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A Closer Look: Claire Kiechel

Playwrights’ Corner
Claire Kiechel

Take "A Closer Look" at the stories being told in this year's Playwrights' Week festival with this series of interviews, of the playwrights and by the playwrights! In this installation, Nick Gandiello (The Blameless) talks with Claire Kiechel (pictured left) about her new play, Pilgrims.

NICK GANDIELLO: Hey Claire! I love your play. It's completely original, and you're so deftly using elements of sci-fi and horror to dig into some essentially human problems. I was immediately struck by how carefully and specifically you observe the characters' interactions with each other, as well as their internal experiences. That made me wonder what your process was like writing Jasmine - a robot. What was it like for you, tracking her experience? Different than the human characters, or not really? 

CLAIRE KIECHEL: Hi Nick! Good question. Jasmine comes from the larger question I had while I was writing this play - what does it mean to perform the way others want us to? So how does a real soldier have to perform the role of "soldier?” How does a young woman have to perform "desire?” How does society tell us the ways we can and cannot perform, and how do our partners and friends and colleagues play a part in calcifying these roles for us? 

Jasmine is the extreme version of this question. She is programmed to give people what they want, and programmed not to have any of her own desires. Or that's how she's programmed to appear, at least.

While I was writing this play, I was working at a restaurant and thinking about hospitality in this country. Jasmine is definitely an American robot. She has been built to fulfill the specific fantasy of American servitude. If you go on a cruise or visit an American theme park, you'll notice there is a similar tone that many of the workers take - this weird, friendly, benevolent tone, sometimes a little sing-songy or rehearsed. It's very calming, it takes you back to second grade or something, because it allows you to forget the other person is a human being capable of anger, or sadness, or a personal identity. I think anyone who has worked in the service industry has occasionally felt the pressure to perform this kind of emptiness. And there are different degrees for sure. I think certain airlines actually advertise their flight attendants are allowed to have personalities, whereas others emphasize the more sacred, often female, duty of in-flight servitude.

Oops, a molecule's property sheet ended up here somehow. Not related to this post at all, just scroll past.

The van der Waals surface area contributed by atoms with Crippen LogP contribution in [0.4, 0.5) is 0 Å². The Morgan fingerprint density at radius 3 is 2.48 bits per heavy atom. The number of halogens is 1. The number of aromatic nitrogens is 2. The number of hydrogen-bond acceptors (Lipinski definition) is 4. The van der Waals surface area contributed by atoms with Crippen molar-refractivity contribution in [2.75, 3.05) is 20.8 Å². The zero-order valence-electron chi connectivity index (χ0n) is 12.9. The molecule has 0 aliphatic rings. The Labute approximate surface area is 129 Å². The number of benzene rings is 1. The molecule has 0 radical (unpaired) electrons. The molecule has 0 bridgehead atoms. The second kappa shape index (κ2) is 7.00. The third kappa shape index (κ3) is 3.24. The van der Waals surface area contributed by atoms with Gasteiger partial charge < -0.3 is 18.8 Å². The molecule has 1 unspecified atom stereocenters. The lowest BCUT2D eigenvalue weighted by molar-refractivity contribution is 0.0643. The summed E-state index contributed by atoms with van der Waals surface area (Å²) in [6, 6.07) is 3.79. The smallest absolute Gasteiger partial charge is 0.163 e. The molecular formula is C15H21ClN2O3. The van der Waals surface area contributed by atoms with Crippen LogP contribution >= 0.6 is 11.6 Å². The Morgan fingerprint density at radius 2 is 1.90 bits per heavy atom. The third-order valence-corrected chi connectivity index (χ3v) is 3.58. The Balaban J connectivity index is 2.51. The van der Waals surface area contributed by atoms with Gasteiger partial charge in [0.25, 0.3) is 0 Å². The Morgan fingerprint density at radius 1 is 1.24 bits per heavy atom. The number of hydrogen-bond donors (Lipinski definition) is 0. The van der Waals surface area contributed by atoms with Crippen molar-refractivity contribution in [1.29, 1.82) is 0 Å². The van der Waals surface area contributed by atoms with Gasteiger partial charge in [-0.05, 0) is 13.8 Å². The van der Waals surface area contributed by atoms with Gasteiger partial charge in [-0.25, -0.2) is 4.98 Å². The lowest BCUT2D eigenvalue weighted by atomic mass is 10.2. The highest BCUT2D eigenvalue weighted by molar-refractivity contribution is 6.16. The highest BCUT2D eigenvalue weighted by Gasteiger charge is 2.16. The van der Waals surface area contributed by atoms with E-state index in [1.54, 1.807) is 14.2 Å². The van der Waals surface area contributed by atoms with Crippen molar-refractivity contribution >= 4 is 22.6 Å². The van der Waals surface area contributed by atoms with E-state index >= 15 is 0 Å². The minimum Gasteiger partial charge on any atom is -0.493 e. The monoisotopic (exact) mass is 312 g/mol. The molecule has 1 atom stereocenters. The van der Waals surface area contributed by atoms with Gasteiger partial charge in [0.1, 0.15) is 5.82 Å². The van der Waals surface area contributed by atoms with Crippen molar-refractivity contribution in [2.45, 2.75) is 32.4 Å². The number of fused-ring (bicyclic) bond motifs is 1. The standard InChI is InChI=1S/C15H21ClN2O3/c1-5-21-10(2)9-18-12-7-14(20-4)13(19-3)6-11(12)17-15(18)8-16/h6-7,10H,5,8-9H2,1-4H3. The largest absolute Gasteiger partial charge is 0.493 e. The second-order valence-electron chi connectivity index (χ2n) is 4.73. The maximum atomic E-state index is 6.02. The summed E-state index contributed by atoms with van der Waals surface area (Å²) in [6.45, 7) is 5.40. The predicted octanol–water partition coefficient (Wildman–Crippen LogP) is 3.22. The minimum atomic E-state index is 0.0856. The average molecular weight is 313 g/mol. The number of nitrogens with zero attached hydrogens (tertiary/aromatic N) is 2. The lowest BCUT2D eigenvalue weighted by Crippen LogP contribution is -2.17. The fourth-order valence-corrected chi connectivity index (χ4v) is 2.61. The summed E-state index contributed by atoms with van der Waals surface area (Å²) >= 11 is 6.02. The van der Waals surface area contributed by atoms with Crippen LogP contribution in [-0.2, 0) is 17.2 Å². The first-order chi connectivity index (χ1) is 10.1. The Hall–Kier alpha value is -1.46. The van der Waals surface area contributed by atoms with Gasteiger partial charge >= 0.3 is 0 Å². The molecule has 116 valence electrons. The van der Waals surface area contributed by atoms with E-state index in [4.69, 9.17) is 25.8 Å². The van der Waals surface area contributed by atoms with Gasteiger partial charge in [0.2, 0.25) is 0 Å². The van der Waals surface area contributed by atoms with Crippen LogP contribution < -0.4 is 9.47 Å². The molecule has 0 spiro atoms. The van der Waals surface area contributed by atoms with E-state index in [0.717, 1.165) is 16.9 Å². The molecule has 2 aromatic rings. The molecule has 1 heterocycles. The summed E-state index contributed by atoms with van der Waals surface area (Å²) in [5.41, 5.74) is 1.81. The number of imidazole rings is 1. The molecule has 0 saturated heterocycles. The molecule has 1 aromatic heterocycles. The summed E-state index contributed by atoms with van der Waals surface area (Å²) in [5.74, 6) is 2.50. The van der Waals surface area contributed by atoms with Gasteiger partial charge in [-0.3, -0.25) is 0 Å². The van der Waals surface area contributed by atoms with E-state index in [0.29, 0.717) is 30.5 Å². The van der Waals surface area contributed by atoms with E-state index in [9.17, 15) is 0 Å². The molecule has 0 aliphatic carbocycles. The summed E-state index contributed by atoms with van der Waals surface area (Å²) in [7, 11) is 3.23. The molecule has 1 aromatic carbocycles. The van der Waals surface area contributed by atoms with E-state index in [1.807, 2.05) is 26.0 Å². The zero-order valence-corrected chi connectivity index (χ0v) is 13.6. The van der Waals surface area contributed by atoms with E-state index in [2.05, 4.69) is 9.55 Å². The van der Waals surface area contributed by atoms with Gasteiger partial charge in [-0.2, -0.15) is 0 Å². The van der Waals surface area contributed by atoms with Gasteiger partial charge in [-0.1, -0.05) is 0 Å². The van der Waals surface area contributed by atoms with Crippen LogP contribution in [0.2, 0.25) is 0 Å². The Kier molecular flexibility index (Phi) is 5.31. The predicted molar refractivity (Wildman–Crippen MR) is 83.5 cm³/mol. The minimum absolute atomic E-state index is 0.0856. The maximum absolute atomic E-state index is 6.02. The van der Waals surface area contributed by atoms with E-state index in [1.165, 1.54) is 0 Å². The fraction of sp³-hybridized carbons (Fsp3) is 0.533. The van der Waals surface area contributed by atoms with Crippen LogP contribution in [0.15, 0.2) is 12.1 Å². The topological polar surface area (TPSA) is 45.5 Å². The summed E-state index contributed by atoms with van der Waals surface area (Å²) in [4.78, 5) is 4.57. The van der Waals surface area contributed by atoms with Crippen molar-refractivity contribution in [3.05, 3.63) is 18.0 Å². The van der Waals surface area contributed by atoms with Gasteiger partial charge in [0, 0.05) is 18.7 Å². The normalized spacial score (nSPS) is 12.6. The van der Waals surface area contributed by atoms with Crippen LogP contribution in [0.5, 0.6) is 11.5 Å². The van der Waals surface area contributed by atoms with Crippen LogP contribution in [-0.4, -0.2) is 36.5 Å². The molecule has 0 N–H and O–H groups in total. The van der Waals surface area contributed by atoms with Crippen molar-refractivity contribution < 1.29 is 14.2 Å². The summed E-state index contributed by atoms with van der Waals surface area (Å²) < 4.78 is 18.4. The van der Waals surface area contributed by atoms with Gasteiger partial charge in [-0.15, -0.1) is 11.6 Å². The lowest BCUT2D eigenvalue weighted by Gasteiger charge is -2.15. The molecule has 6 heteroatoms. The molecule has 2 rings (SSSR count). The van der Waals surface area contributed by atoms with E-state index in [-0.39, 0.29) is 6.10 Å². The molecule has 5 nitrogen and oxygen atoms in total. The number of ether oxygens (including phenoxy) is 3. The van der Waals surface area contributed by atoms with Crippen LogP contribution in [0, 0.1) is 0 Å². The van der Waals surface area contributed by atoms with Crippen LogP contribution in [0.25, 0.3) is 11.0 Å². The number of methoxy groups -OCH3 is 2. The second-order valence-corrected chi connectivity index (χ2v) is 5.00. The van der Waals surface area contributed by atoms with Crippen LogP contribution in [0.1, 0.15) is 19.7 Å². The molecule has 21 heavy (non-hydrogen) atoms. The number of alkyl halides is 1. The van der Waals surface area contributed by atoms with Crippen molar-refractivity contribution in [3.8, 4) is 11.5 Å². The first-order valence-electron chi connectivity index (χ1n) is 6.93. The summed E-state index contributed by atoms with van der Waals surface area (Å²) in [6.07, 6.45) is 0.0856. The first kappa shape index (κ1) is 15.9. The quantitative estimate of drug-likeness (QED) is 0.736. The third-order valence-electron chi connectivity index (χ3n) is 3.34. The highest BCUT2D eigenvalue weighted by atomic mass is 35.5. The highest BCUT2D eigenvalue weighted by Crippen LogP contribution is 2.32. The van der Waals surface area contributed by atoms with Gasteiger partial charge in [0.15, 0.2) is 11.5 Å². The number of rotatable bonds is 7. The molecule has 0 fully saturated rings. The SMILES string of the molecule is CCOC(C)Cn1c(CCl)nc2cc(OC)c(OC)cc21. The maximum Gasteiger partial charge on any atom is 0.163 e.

Jasmine is the natural extension of this desire - we want our serving class to be robots, because then we don't have to think about the underlying exploitation in the relationship. At the same time, I wanted to play with the great convention in science fiction of robots having underlying motives and real feelings. The fear that the robots are not quite as empty as they appear. The fear that an other's inner world is just as real as your own. There is a reason Jasmine is the only character to have a name in the play. 

NG: That's really interesting about performing a kind of emptiness.  The other characters, soldier and girl, perform for each other as well.   It would seem that play - role-play, in particular - is a tool toward healing in the story, but also maybe toward deeper damage. Could you tell me a little more about how that dynamic developed? 

CK: I am always thinking about role-playing – why we do it in life, and also why we do theater at all, why we like to watch people playing other people onstage. Do you think about this, or is that just me? 

For Pilgrims specifically, there are two kinds of role-playing - there's the actual role-playing games the characters improvise (detective/femme fatale etc.) and then there are the more societal roles they both perform.